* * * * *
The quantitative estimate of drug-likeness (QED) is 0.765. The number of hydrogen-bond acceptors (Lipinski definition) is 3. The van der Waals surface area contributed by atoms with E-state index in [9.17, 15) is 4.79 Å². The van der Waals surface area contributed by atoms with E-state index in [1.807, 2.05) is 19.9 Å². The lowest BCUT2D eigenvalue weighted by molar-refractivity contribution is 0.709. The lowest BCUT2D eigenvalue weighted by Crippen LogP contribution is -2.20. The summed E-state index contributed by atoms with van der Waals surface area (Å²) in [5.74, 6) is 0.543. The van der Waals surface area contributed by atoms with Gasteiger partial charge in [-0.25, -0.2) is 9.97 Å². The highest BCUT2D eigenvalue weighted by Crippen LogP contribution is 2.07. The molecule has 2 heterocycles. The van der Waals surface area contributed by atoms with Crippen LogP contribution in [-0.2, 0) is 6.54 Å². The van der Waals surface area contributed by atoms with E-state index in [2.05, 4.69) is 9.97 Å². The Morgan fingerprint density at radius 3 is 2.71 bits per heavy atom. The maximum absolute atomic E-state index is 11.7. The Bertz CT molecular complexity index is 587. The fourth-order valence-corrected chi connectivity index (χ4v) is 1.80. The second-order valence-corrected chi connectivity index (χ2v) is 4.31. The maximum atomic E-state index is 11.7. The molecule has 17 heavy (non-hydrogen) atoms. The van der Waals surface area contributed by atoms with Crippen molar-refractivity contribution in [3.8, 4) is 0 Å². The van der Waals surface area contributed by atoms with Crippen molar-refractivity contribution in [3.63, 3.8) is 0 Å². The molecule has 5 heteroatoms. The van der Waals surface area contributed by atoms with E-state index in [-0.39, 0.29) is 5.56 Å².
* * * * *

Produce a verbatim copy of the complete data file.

The quantitative estimate of drug-likeness (QED) is 0.765. The number of hydrogen-bond acceptors (Lipinski definition) is 3. The van der Waals surface area contributed by atoms with E-state index in [9.17, 15) is 4.79 Å². The van der Waals surface area contributed by atoms with E-state index in [1.807, 2.05) is 19.9 Å². The lowest BCUT2D eigenvalue weighted by molar-refractivity contribution is 0.709. The lowest BCUT2D eigenvalue weighted by Crippen LogP contribution is -2.20. The summed E-state index contributed by atoms with van der Waals surface area (Å²) in [5.74, 6) is 0.543. The van der Waals surface area contributed by atoms with Gasteiger partial charge in [-0.25, -0.2) is 9.97 Å². The highest BCUT2D eigenvalue weighted by Crippen LogP contribution is 2.07. The molecule has 2 heterocycles. The van der Waals surface area contributed by atoms with Crippen LogP contribution in [-0.2, 0) is 6.54 Å². The van der Waals surface area contributed by atoms with E-state index in [2.05, 4.69) is 9.97 Å². The Morgan fingerprint density at radius 3 is 2.71 bits per heavy atom. The maximum absolute atomic E-state index is 11.7. The Bertz CT molecular complexity index is 587. The fourth-order valence-corrected chi connectivity index (χ4v) is 1.80. The second-order valence-corrected chi connectivity index (χ2v) is 4.31. The maximum atomic E-state index is 11.7. The molecule has 17 heavy (non-hydrogen) atoms. The van der Waals surface area contributed by atoms with Crippen molar-refractivity contribution in [3.8, 4) is 0 Å². The van der Waals surface area contributed by atoms with Crippen molar-refractivity contribution in [3.63, 3.8) is 0 Å². The molecule has 5 heteroatoms. The van der Waals surface area contributed by atoms with E-state index in [-0.39, 0.29) is 5.56 Å².